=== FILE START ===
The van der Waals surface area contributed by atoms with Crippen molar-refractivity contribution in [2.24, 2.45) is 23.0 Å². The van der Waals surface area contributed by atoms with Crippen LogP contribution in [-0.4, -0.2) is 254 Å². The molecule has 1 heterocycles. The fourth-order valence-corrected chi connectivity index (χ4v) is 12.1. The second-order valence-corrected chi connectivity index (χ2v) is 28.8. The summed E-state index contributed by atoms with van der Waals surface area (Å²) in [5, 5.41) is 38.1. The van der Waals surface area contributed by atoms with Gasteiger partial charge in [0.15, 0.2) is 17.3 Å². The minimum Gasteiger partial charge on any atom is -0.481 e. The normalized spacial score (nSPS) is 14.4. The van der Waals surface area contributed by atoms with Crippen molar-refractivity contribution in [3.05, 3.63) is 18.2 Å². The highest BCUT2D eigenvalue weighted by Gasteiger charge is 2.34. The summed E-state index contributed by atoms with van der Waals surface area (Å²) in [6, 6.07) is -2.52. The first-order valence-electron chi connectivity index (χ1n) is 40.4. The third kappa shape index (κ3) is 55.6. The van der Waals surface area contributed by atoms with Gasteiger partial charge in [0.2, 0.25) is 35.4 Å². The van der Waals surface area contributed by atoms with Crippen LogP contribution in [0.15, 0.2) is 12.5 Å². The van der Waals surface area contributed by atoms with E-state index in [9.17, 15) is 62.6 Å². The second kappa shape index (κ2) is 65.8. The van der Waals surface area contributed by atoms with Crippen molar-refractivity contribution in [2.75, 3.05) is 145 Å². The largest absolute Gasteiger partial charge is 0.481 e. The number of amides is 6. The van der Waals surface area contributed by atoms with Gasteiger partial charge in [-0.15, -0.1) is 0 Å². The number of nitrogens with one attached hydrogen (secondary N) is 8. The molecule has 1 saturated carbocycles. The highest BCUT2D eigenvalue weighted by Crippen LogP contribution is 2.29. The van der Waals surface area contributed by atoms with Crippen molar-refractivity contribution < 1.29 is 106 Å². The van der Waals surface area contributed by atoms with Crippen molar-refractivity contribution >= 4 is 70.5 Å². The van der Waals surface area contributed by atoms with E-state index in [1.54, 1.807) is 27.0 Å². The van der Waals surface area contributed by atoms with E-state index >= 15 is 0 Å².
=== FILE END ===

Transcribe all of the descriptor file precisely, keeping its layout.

The van der Waals surface area contributed by atoms with Crippen molar-refractivity contribution in [2.24, 2.45) is 23.0 Å². The van der Waals surface area contributed by atoms with Crippen LogP contribution in [-0.4, -0.2) is 254 Å². The molecule has 1 heterocycles. The fourth-order valence-corrected chi connectivity index (χ4v) is 12.1. The second-order valence-corrected chi connectivity index (χ2v) is 28.8. The summed E-state index contributed by atoms with van der Waals surface area (Å²) in [5, 5.41) is 38.1. The van der Waals surface area contributed by atoms with Gasteiger partial charge in [0.15, 0.2) is 17.3 Å². The minimum Gasteiger partial charge on any atom is -0.481 e. The normalized spacial score (nSPS) is 14.4. The van der Waals surface area contributed by atoms with Crippen molar-refractivity contribution in [3.05, 3.63) is 18.2 Å². The highest BCUT2D eigenvalue weighted by Gasteiger charge is 2.34. The summed E-state index contributed by atoms with van der Waals surface area (Å²) in [6, 6.07) is -2.52. The first-order valence-electron chi connectivity index (χ1n) is 40.4. The third kappa shape index (κ3) is 55.6. The van der Waals surface area contributed by atoms with Gasteiger partial charge in [0.2, 0.25) is 35.4 Å². The van der Waals surface area contributed by atoms with Crippen LogP contribution in [0.15, 0.2) is 12.5 Å². The van der Waals surface area contributed by atoms with E-state index in [9.17, 15) is 62.6 Å². The second kappa shape index (κ2) is 65.8. The van der Waals surface area contributed by atoms with Crippen molar-refractivity contribution in [2.75, 3.05) is 145 Å². The largest absolute Gasteiger partial charge is 0.481 e. The number of amides is 6. The van der Waals surface area contributed by atoms with Gasteiger partial charge in [-0.15, -0.1) is 0 Å². The number of nitrogens with one attached hydrogen (secondary N) is 8. The molecule has 1 saturated carbocycles. The highest BCUT2D eigenvalue weighted by Crippen LogP contribution is 2.29. The van der Waals surface area contributed by atoms with Crippen molar-refractivity contribution < 1.29 is 106 Å². The van der Waals surface area contributed by atoms with Crippen molar-refractivity contribution >= 4 is 70.5 Å². The van der Waals surface area contributed by atoms with E-state index in [1.54, 1.807) is 27.0 Å². The van der Waals surface area contributed by atoms with E-state index >= 15 is 0 Å².